I can’t believe this day is finally here. The day the younger Heathens finally go back to school, like in-person, not-in-my-house school. They haven’t been in a classroom with their peers since March 13th, 2020. That’s a long ass time. A loooooooonnnnnngggg ass time.
As much as I have moaned and groaned about how freaking of a hot mess this year was, I am self-aware enough to know that I will look back and be grateful for this time. We spent more time together as a family in the past year than ever, and were able to take unique opportunities that we never would have been able to had we been tethered to classrooms/offices. I avoided the dreaded carpool lines, enjoyed mostly unstructured days, and didn’t have to roll out of bed until after seven everyday. On the flipside, that’s a whole lot of togetherness. Like, a lot.
So, Bean is headed to 4th grade while Bear is, *gulp*, a SENIOR. How in the hell did that happen? My sweet little freckle-faced baby had his last first day today. It still feels surreal, but then again, the last sixteen months have felt strange and unsettled.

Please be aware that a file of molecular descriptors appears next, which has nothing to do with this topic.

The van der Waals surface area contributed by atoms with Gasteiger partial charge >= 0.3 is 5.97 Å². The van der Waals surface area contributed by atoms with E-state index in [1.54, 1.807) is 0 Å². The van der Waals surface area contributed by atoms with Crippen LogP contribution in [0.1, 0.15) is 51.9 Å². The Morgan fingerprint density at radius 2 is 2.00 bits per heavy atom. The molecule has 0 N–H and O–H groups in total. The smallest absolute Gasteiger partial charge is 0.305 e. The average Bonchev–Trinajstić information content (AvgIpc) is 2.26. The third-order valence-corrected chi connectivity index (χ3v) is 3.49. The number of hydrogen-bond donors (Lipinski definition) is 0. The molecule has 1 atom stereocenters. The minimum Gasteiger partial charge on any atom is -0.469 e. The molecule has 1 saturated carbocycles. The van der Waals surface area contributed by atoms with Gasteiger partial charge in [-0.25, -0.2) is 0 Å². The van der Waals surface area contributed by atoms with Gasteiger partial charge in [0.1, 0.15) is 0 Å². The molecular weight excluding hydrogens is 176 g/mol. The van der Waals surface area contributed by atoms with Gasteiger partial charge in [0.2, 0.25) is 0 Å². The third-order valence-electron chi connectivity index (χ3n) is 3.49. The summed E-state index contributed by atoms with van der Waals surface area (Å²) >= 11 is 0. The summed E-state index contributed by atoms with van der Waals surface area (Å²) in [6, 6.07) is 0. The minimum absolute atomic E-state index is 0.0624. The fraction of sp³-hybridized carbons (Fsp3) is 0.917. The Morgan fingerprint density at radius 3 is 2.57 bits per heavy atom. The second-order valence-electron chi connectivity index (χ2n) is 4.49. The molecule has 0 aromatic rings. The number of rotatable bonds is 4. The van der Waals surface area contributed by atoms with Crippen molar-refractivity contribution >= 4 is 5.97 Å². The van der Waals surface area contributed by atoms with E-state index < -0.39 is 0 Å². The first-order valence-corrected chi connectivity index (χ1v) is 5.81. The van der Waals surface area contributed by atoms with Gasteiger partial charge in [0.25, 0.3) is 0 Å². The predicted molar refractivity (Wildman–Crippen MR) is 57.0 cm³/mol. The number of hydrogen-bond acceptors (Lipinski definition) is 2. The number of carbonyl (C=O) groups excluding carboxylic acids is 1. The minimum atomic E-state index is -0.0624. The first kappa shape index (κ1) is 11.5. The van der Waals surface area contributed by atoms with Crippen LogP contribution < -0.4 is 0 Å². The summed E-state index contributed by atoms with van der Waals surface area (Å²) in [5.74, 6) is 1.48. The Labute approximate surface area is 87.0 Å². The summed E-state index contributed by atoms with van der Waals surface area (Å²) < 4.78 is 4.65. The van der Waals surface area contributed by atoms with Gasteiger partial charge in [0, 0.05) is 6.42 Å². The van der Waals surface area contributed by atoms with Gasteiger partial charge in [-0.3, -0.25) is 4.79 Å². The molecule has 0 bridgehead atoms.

Well, if you will excuse me, I have a few glorious hours to myself. I’ll try to keep the happy dancing to a minimum.
Ya know, it was inevitable. It really, really was. And like most crap I mess up, it was totally preventable.
You see, Bean goes back to school soon for in-person learning. She hasn’t been on campus since March 13th of 2020 (which coincidently was also a Friday…omen much?). She has not needed to wear a school uniform in a looonnng time, and added to this fact, she’s grown like a weed. Which means, she needs all new shirts, skirts, pants, leggings, sweaters, belts…the whole enchilada.
This is not news. This did not come as a surprise. I have been well-aware that this situation needed resolution.